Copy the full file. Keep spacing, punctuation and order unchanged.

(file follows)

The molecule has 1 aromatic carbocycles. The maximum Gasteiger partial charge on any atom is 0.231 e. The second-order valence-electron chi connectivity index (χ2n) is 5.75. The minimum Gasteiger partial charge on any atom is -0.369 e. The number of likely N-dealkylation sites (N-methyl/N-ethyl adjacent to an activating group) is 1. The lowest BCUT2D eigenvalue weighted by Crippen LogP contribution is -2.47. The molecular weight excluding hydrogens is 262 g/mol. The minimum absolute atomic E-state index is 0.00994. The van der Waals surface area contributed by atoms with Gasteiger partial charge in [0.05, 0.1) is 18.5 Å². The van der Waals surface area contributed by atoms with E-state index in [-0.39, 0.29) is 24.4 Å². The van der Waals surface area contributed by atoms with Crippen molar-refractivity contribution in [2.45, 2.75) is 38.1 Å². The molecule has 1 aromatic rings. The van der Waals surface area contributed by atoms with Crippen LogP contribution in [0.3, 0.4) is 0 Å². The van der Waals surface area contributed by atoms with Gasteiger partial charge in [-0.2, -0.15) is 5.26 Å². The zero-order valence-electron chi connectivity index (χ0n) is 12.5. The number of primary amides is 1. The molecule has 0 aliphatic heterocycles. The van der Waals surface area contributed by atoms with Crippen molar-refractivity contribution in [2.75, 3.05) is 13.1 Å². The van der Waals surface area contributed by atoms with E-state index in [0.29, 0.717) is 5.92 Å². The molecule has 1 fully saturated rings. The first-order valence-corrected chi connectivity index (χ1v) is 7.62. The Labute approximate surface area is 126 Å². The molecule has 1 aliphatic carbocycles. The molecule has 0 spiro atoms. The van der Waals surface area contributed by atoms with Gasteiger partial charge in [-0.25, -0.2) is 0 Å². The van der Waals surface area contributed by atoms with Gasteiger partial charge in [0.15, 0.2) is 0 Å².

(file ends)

The molecule has 1 aromatic carbocycles. The maximum Gasteiger partial charge on any atom is 0.231 e. The second-order valence-electron chi connectivity index (χ2n) is 5.75. The minimum Gasteiger partial charge on any atom is -0.369 e. The number of likely N-dealkylation sites (N-methyl/N-ethyl adjacent to an activating group) is 1. The lowest BCUT2D eigenvalue weighted by Crippen LogP contribution is -2.47. The molecular weight excluding hydrogens is 262 g/mol. The minimum absolute atomic E-state index is 0.00994. The van der Waals surface area contributed by atoms with Gasteiger partial charge in [0.05, 0.1) is 18.5 Å². The van der Waals surface area contributed by atoms with E-state index in [-0.39, 0.29) is 24.4 Å². The van der Waals surface area contributed by atoms with Crippen molar-refractivity contribution in [2.45, 2.75) is 38.1 Å². The molecule has 1 aromatic rings. The van der Waals surface area contributed by atoms with Crippen LogP contribution in [0.3, 0.4) is 0 Å². The van der Waals surface area contributed by atoms with Gasteiger partial charge in [-0.2, -0.15) is 5.26 Å². The zero-order valence-electron chi connectivity index (χ0n) is 12.5. The number of primary amides is 1. The molecule has 0 aliphatic heterocycles. The van der Waals surface area contributed by atoms with Crippen molar-refractivity contribution in [2.75, 3.05) is 13.1 Å². The van der Waals surface area contributed by atoms with E-state index in [0.29, 0.717) is 5.92 Å². The molecule has 1 fully saturated rings. The first-order valence-corrected chi connectivity index (χ1v) is 7.62. The Labute approximate surface area is 126 Å². The molecule has 1 aliphatic carbocycles. The molecule has 0 spiro atoms. The van der Waals surface area contributed by atoms with Gasteiger partial charge in [-0.25, -0.2) is 0 Å². The van der Waals surface area contributed by atoms with Gasteiger partial charge in [0.15, 0.2) is 0 Å².